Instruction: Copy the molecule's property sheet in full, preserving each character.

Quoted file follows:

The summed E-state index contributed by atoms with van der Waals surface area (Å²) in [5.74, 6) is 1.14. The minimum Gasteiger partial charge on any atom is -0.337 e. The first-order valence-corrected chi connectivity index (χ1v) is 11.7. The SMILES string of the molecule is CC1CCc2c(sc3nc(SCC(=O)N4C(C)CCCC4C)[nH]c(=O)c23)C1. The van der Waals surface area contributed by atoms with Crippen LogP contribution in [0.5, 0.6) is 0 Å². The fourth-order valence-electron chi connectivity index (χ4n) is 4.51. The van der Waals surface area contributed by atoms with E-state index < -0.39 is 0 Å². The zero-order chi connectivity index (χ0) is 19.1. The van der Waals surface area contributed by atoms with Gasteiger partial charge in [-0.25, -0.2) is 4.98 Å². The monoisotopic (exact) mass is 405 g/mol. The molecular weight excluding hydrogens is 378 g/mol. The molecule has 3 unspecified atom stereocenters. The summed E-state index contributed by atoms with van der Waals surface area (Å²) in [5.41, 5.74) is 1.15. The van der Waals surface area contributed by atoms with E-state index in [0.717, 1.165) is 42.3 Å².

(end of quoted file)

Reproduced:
The summed E-state index contributed by atoms with van der Waals surface area (Å²) in [5.74, 6) is 1.14. The minimum Gasteiger partial charge on any atom is -0.337 e. The first-order valence-corrected chi connectivity index (χ1v) is 11.7. The SMILES string of the molecule is CC1CCc2c(sc3nc(SCC(=O)N4C(C)CCCC4C)[nH]c(=O)c23)C1. The van der Waals surface area contributed by atoms with Crippen LogP contribution in [0.5, 0.6) is 0 Å². The fourth-order valence-electron chi connectivity index (χ4n) is 4.51. The van der Waals surface area contributed by atoms with E-state index < -0.39 is 0 Å². The zero-order chi connectivity index (χ0) is 19.1. The van der Waals surface area contributed by atoms with Gasteiger partial charge in [-0.25, -0.2) is 4.98 Å². The monoisotopic (exact) mass is 405 g/mol. The molecular weight excluding hydrogens is 378 g/mol. The molecule has 3 unspecified atom stereocenters. The summed E-state index contributed by atoms with van der Waals surface area (Å²) in [5.41, 5.74) is 1.15. The van der Waals surface area contributed by atoms with E-state index in [0.717, 1.165) is 42.3 Å².